Long before I started fishing tenkara, I had given up on wearing a vest. I guess one day I finally had enough of the heavy, bulky, and hot garment holding me back like a straightjacket. I didn’t use 90% of the stuff I carried in its multitude of pockets anyway so why carry it? I decided to pare down to just a couple of fly boxes, a few tippet spools, and ditch anything that I didn’t use on a regular basis and switched to a smaller chest pack. It was liberating and didn’t seem to have any impact on my ability to catch fish–only an impact on my comfort level. And while it’s been working well for me for several years, the other day, I decided it might be time to revisit the vest idea. I often like to reexamine ideas or techniques I’ve discarded in the past because I feel in order to evolve as an angler, it’s necessary to constantly reevaluate past experiences with fresh eyes and the benefit of new experiences. So, on my last fishing trip, I decided to don the vest again and see if it was something worth reconsidering or not.
While it might seem crazy for someone who has pared down their tackle to a more minimalist system to consider going back to a vest, I thought I had sound rationale. If I now carried less gear, then my complaints about a heavy vest bogging me down would be eliminated. When you’ve got more pockets than a Michael Jackson jacket, it’s easy to fall into the temptation of filling them all up. But I was confident enough in my new gear selection that I was sure that wouldn’t happen to me. Plus, the pockets might make it easier to access things and the large back pocket would be the perfect place to carry lunch, rain gear, and water without the need for a backpack–an all-in-one solution, right?
So, I took everything I normally carry in my chest pack, put it in the front pockets of my Simms Master Vest, and crammed my Golite rain jacket, bagel, power bars, and a bottle of Aqua Fina in the back and headed up the trail.
The first thing I noticed was that I am not used to having a vest hanging off my shoulders. It felt strange. Not uncomfortable–just strange. Funny because that used to be the norm for me but I think I’ve just become used to a chest pack. It was a weird sensation.
The second thing I noticed was that too many pockets can be a bad thing. I’m not sure how many pockets my vest has (I’d have to send it away to NASA to do the math), but it is way too many. And to make matters worse, some of the pockets have more pockets inside of them! I only had a few items in the front pockets but had a hard time remembering where I put what. It was a little frustrating until I finally got it (at the end of the day of course). Still, I couldn’t help wonder how much time I wasted just trying to find which pocket I put my tippet vs. line spool in, etc. I wore out a lor of zippers and Velcro that day.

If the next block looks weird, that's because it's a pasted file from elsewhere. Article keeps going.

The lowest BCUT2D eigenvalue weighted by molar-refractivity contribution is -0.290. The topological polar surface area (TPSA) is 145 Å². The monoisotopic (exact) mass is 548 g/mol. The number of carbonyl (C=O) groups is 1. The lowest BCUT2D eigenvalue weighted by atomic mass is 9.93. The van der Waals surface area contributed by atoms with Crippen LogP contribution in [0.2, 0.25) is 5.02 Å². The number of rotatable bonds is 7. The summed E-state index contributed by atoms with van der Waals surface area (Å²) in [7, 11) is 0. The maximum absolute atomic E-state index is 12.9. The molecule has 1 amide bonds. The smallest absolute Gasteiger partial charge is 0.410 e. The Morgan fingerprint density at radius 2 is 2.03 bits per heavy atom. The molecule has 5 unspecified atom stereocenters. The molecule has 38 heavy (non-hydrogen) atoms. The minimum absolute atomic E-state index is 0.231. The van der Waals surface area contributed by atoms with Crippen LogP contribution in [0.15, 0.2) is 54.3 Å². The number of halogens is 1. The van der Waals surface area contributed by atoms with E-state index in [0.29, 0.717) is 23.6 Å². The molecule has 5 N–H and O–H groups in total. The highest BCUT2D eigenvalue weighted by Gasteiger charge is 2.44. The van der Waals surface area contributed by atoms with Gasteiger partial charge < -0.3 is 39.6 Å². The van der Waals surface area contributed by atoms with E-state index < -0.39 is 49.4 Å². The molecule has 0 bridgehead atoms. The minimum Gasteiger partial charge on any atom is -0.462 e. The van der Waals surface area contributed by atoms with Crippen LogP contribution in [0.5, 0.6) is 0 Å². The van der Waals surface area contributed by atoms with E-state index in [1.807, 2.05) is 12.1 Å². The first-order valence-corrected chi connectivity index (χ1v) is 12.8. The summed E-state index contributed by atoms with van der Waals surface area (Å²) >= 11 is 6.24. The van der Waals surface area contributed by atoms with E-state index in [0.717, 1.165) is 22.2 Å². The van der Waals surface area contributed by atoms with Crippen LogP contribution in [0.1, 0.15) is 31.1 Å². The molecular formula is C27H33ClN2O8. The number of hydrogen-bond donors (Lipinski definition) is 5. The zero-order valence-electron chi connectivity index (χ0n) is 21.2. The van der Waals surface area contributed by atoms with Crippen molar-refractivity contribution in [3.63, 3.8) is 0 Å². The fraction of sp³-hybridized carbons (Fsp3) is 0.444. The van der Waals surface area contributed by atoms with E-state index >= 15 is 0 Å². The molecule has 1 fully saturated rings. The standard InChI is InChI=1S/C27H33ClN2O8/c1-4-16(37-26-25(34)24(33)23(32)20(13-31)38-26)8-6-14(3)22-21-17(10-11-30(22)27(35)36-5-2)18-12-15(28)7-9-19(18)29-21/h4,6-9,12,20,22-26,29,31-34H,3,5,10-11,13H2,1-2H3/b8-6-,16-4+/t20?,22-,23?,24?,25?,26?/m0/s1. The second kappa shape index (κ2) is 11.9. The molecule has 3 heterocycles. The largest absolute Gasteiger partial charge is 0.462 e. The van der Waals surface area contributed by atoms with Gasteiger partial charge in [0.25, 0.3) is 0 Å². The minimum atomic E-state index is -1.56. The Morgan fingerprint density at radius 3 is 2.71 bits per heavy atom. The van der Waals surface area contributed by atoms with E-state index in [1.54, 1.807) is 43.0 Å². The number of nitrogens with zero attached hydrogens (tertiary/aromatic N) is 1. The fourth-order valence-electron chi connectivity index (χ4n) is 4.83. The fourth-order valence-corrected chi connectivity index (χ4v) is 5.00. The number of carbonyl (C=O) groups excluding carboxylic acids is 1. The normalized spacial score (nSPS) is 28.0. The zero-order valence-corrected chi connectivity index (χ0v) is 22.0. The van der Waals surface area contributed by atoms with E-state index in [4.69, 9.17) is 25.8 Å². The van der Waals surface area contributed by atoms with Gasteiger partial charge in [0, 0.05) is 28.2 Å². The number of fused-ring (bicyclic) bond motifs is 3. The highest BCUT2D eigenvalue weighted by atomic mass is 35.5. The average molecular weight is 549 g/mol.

The third thing I noticed was that my vest is pretty loose fitting. While weight wasn’t an issue, it still shifted and flopped around when I was climbing over rocks or bending over to land a fish. It felt unwieldy. Unfortunately, the vest I have isn’t very adjustable so I couldn’t really do anything to make it fit closer to my body to counteract this. While I’m sure there are better vests than mine out there that you can dial in to fit more comfortably, this one just doesn’t. At worst, it was mildly annoying, but annoying nonetheless.
Finally, the seeming advantage of the back pocket didn’t really pan out as I expected. It’s not a backpack and doesn’t hold contents as well. Since there’s really no structure and it’s essentially little more than a wide, open pouch, things settle in odd places creating a lumpy feeling against the back. Plus, I still had to take off the entire vest to access my gear in the back pocket–the same thing I’d have to do with a more comfortable carrying backpack. So I couldn’t really see any advantage there.
To me everything is worth a try and I’m glad I did this experiment. If anything, it reaffirmed that my chest pack/backpack system is currently the best solution for me. I’m not putting down vests in any way. For many people, they’re probably the best solution and I can see some applications where I might even dust mine off again every once in a while. But I think I’ve pretty much confirmed that I’m a chest pack angler. For the style of fishing I do most often, it just makes the most sense organizationally and ergonomically. I must confess though, I’ve had my eye on the Tenkara Guide Sling from Zimmerbuilt for some time now and may give it a try. But for now, I’m back to my good old Fishpond San Juan chest pack.